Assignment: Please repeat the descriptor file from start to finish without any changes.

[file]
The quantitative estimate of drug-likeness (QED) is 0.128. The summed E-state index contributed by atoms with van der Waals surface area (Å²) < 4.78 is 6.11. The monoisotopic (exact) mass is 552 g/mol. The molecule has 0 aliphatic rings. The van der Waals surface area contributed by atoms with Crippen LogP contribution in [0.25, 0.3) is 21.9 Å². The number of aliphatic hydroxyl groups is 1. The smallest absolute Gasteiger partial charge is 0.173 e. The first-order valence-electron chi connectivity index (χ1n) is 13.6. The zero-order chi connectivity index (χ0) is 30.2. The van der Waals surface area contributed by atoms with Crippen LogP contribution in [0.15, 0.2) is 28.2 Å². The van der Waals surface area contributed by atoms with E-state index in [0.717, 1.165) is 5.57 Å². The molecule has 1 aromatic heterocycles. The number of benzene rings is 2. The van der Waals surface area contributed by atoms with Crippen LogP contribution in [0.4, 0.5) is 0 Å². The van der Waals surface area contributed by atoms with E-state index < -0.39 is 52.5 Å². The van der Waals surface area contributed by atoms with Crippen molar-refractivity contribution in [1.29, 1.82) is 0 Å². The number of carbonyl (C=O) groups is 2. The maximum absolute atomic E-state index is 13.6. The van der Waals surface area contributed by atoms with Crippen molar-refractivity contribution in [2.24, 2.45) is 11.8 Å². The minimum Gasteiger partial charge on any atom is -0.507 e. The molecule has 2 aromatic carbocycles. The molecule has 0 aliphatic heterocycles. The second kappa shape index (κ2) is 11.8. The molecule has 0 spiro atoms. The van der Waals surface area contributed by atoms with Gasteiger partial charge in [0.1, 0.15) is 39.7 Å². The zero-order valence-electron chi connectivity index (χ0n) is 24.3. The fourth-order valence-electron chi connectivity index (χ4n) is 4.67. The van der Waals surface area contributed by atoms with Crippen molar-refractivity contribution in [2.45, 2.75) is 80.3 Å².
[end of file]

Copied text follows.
The quantitative estimate of drug-likeness (QED) is 0.128. The summed E-state index contributed by atoms with van der Waals surface area (Å²) < 4.78 is 6.11. The monoisotopic (exact) mass is 552 g/mol. The molecule has 0 aliphatic rings. The van der Waals surface area contributed by atoms with Crippen LogP contribution in [0.25, 0.3) is 21.9 Å². The number of aliphatic hydroxyl groups is 1. The smallest absolute Gasteiger partial charge is 0.173 e. The first-order valence-electron chi connectivity index (χ1n) is 13.6. The zero-order chi connectivity index (χ0) is 30.2. The van der Waals surface area contributed by atoms with Crippen LogP contribution in [0.15, 0.2) is 28.2 Å². The van der Waals surface area contributed by atoms with E-state index in [0.717, 1.165) is 5.57 Å². The molecule has 1 aromatic heterocycles. The number of benzene rings is 2. The van der Waals surface area contributed by atoms with Crippen LogP contribution in [0.4, 0.5) is 0 Å². The van der Waals surface area contributed by atoms with E-state index < -0.39 is 52.5 Å². The van der Waals surface area contributed by atoms with Crippen molar-refractivity contribution in [1.29, 1.82) is 0 Å². The number of carbonyl (C=O) groups is 2. The maximum absolute atomic E-state index is 13.6. The van der Waals surface area contributed by atoms with Crippen molar-refractivity contribution in [2.24, 2.45) is 11.8 Å². The minimum Gasteiger partial charge on any atom is -0.507 e. The molecule has 2 aromatic carbocycles. The molecule has 0 aliphatic heterocycles. The second kappa shape index (κ2) is 11.8. The molecule has 0 spiro atoms. The van der Waals surface area contributed by atoms with Gasteiger partial charge in [0.1, 0.15) is 39.7 Å². The zero-order valence-electron chi connectivity index (χ0n) is 24.3. The fourth-order valence-electron chi connectivity index (χ4n) is 4.67. The van der Waals surface area contributed by atoms with Crippen molar-refractivity contribution in [2.45, 2.75) is 80.3 Å².